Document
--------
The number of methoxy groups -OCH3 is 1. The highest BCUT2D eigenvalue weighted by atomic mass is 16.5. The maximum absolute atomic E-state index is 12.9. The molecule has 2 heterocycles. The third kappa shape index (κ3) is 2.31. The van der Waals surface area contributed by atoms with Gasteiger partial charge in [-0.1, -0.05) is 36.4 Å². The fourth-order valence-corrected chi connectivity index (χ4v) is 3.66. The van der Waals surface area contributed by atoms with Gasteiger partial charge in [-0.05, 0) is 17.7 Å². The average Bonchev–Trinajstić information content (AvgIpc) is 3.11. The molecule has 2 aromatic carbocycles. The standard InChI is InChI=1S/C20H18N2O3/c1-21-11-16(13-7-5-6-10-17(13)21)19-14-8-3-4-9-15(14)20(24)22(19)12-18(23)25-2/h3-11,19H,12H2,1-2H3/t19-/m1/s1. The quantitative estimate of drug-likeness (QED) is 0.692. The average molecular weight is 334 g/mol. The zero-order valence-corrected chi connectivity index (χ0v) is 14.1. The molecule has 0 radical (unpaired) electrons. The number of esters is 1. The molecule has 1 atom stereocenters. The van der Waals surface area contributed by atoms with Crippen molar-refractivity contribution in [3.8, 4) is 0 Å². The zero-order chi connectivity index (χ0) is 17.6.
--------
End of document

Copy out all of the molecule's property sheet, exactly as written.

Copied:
The number of methoxy groups -OCH3 is 1. The highest BCUT2D eigenvalue weighted by atomic mass is 16.5. The maximum absolute atomic E-state index is 12.9. The molecule has 2 heterocycles. The third kappa shape index (κ3) is 2.31. The van der Waals surface area contributed by atoms with Gasteiger partial charge in [-0.1, -0.05) is 36.4 Å². The fourth-order valence-corrected chi connectivity index (χ4v) is 3.66. The van der Waals surface area contributed by atoms with Gasteiger partial charge in [-0.05, 0) is 17.7 Å². The average Bonchev–Trinajstić information content (AvgIpc) is 3.11. The molecule has 2 aromatic carbocycles. The standard InChI is InChI=1S/C20H18N2O3/c1-21-11-16(13-7-5-6-10-17(13)21)19-14-8-3-4-9-15(14)20(24)22(19)12-18(23)25-2/h3-11,19H,12H2,1-2H3/t19-/m1/s1. The quantitative estimate of drug-likeness (QED) is 0.692. The average molecular weight is 334 g/mol. The zero-order valence-corrected chi connectivity index (χ0v) is 14.1. The molecule has 0 radical (unpaired) electrons. The number of esters is 1. The molecule has 1 atom stereocenters. The van der Waals surface area contributed by atoms with Crippen molar-refractivity contribution in [3.8, 4) is 0 Å². The zero-order chi connectivity index (χ0) is 17.6.